Local Governments, Citizens Want More Scrutiny of Proposed Howe Sound Gravel Mine
by Damien Gillis l The Canadian.org
Regional politicians in jurisdictions along Howe Sound are calling for a bigger role in the review of a major proposed gravel mine at McNab Creek. Several Sunshine Coast regional directors and councilors have recently stepped forward with concerns about the lack of local government involvement in the project’s environmental review – currently being carried out under the federal Canadian Environmental Assessment Act.
Burnco Rock Products, Ltd. of Calgary wants to build a 77 hectare, 55 metre deep gravel and sand pit in acknowledge fish and wildlife habitat. The company estimates it can extract 1 – 1.6 million tonnes of gravel per year for 20-30 years from the property, rising to as much as 4 million tonnes in some years.
The size and potential environmental impact of the proposal have local politicians and citizens raising red flags. A local citizens’ group, The Future of Howe Sound Society, is also concerned the project has slid under the radar thus far and is urging the public to comment on the proposal by the end of the week, when the first public comment phase closes.
Directors of the Sunshine Coast Regional District expressed surprise at a January 19 meeting that the public comment period for the project was already underway. “We’ve got a huge thing going on, and we find out about it in the newspaper, when we have already registered quite a strong degree of concern,” West Howe Sound director Lee Turnbull told the meeting, according to the Coast Reporter. “The extent of this — this is going to be bigger than Sechelt. I’m not kidding. This is bigger than the [Lehigh] construction aggregate and it’s going to be running out of Howe Sound.”
The Future of Howe Sound Society has been warning the public about the project since last year. In November they issued a media release calling for more public involvement in the federal government’s process:
Howe Sound is only now recovering from the environmental damage and pollution caused by past mining and other industrial activities. Dolphins and whales are returning to Howe Sound for the first time in a generation and fish numbers are increasing. To now allow new industrial projects without a comprehensive land use plan would be short sighted and tragic.
Public participation is necessary to ensure that any review conducted through the Canadian Environmental Assessment Agency goes beyond that and examines the overall impact on marine life, residents and users of Howe Sound.
The project was first proposed by Burnco in 2009 but faced a series of setbacks when the Department of Fisheries and Oceans sent it back to the drawing board with some key unanswered questions. The company says it’s addressed DFO’s concerns about potential impact on nearby fish habitat – which supports coho, chum, Chinook, pink and steelhead salmon and resident and sea-run cutthroat trout – but not everyone is convinced.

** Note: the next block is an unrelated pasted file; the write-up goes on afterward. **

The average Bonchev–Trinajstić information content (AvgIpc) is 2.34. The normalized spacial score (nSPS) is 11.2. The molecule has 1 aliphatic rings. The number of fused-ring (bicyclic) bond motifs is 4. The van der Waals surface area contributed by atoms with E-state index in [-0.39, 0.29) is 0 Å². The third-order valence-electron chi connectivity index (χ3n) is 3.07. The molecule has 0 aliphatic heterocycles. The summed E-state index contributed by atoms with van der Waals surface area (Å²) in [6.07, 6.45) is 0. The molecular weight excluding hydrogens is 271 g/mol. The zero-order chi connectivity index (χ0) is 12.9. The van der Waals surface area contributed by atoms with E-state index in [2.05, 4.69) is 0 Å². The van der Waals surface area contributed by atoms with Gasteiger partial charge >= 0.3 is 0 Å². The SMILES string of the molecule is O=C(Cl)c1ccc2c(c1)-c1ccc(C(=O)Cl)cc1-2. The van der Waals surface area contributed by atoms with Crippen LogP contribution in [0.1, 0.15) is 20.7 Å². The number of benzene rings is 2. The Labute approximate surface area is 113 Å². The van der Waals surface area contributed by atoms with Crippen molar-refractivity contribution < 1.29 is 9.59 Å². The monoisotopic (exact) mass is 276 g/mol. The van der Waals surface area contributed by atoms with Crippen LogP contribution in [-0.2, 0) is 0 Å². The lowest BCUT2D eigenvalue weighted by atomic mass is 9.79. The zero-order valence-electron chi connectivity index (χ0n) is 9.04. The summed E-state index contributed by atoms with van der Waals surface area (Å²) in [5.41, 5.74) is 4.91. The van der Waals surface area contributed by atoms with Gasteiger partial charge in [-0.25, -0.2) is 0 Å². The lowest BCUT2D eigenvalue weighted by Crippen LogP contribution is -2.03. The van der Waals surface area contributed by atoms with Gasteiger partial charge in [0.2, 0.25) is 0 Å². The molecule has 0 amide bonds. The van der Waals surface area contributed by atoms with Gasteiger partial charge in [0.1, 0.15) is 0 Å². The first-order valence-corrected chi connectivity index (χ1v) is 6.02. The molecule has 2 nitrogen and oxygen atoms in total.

Councilor Dan Bouman told the Gibsons council meeting on January 17, “I’ve been aware of this project for about three years. I’m wondering: [DFO] is the key agency that has statutory authority to grant or not grant authority to do habitat damage. They’re saying it’s too much. Why are we going into environmental assessment?”
A report submitted on behalf of the company to the federal review process acknowledges a number of important wildlife values as well – listing 24 different blue and red listed species that may occur in the area of the proposed project. The report suggests about half of these species likely don’t use the specific area of the proposed pit, but acknowledges potential impacts to others:
[Species at Risk] confirmed to occur in the Property include coastal tailed frog (in Harlequin Creek), herons (forage in the spawning channel and McNab Creek mainstem), and barn swallow (nests in abandoned buildings). Other SAR that could potentially occur on the Property include red-legged frog, northern goshawk, band-tailed pigeon, coastal western screech-owl, sooty grouse, olive-sided flycatcher, and pine grosbeak.
The Future of Howe Sound Society is also concerned about the massive mine’s potential impacts on the broader region of the Sound – including whales and dolphins and other community values register its concerns about the project this week, saying on its website, “The aim of the Society is to protect the future of Howe Sound through the development of a comprehensive and holistic land and water use plan,” which the region currently lacks.
The group is urging citizens from the region and beyond to weigh in on the public comment process this week, saying, “If you do not make your views known, please understand this project and it’s predictable destruction in the Sound will take place unchallenged just at a time when the dolphins and whales have returned to the Sound.”
Damien Gillis is a Vancouver-based documentary filmmaker with a focus on environmental and social justice issues – especially relating to water, energy, and saving Canada’s wild salmon.